- Examples of families around you — Maybe you knew a large family that was chaotic. Perhaps you were an only child and wished for more siblings. What you observed and experienced as a child affect your family plan today.
- Age — Whether we like it or not, we all age. Age can affect the size of your family. Some of you might be concerned with being an older parent and worry about how that can affect your family size.
- Cosmetics: Size of your house/Neighborhood/location/mortgage — Some families take into
consideration the neighborhood they live in, location, or even the size of their house when making their family plan. Most participants listed this as a neutral reason.
- Religious reasons — Most participants listed religious reasons as a negative reason for limiting or increasing the number of children a person may plan to have, but a few listed it is a neutral. Where do you fall on that spectrum?
- Desire for a certain gender — Many, many families often end up with more children than they had planned because they were trying for a specific gender. Yet despite that frequency, our participants listed that as a neutral.
- Tax Break — Sure kids are a great tax break, but if that’s the only reason you want to start a family, you’re probably not prepared for all the work, attention, and love that is required!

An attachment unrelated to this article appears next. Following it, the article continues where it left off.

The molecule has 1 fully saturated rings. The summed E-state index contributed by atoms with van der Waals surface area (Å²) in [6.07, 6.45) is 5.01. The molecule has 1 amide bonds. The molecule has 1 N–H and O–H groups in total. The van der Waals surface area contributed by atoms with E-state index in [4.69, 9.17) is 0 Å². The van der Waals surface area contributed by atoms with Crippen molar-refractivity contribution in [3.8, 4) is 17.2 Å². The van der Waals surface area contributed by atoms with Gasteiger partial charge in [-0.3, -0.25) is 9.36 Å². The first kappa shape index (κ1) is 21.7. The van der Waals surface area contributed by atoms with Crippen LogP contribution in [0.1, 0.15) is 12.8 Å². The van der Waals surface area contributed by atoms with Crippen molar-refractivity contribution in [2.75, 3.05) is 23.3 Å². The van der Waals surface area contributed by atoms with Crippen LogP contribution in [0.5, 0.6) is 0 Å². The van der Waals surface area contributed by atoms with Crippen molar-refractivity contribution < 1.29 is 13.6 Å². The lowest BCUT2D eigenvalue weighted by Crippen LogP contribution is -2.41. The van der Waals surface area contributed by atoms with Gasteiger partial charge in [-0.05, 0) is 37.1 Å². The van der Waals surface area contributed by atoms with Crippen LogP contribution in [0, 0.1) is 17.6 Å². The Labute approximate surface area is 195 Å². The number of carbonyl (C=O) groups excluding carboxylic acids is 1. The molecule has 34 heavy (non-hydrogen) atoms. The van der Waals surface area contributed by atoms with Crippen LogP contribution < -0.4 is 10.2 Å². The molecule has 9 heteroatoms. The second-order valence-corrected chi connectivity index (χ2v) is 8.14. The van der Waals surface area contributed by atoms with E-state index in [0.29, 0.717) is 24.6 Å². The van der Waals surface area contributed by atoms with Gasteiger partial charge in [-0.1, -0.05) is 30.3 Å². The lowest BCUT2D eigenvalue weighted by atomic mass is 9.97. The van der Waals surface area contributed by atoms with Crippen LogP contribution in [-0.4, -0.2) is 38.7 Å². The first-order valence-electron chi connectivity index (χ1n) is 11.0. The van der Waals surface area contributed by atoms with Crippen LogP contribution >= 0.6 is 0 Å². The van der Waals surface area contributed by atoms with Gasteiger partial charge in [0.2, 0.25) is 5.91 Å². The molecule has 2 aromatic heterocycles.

- Using kids as leverage to get support from family/government — Financial stability is listed over and over as a primary reason to think about when making your family decisions. If you need external support to be able to fiscally handle children, you may not be ready to start a family.
- To fix the relationship — Guess what, this rarely works out!
- Religious reasons — This was most frequently listed as a negative reason. Nobody wants to feel pressured. Your religious beliefs should certainly influence you, but if you are not financially or mentally ready to have children, most agree that religion alone shouldn’t push those not ready to have children too soon.
- Family/Friend/Community pressures to have kids — It appears to be a universal: Nobody wants to feel forced. Kids and parents are happiest when the parents knew that they specifically wanted that child or children, and not because others told them they had to have children.
- Peer pressure to engage in social norms — Reiteration number #3: nobody likes to be told what to do when it comes to family planing. Your perfect is up to you!
- Just because you’re still fertile — While this was frequently listed by participants as a reason their parents had a certain number of children, they viewed it as a negative. Children want to feel purposeful.
- Leaving it up to chance — This works for some families, but for many, having children by chance makes them loose their sense of intention, preparedness, and purpose.
- Need to fulfill an unfulfilled dream — News flash: your children won’t be happy if you vicariously live through them.
Bottom line: If you want children, can you support the number of children that you want?
We hope that considering the questions above will hopefully aide you and your spouse as you begin, or continue to develop, your family plan.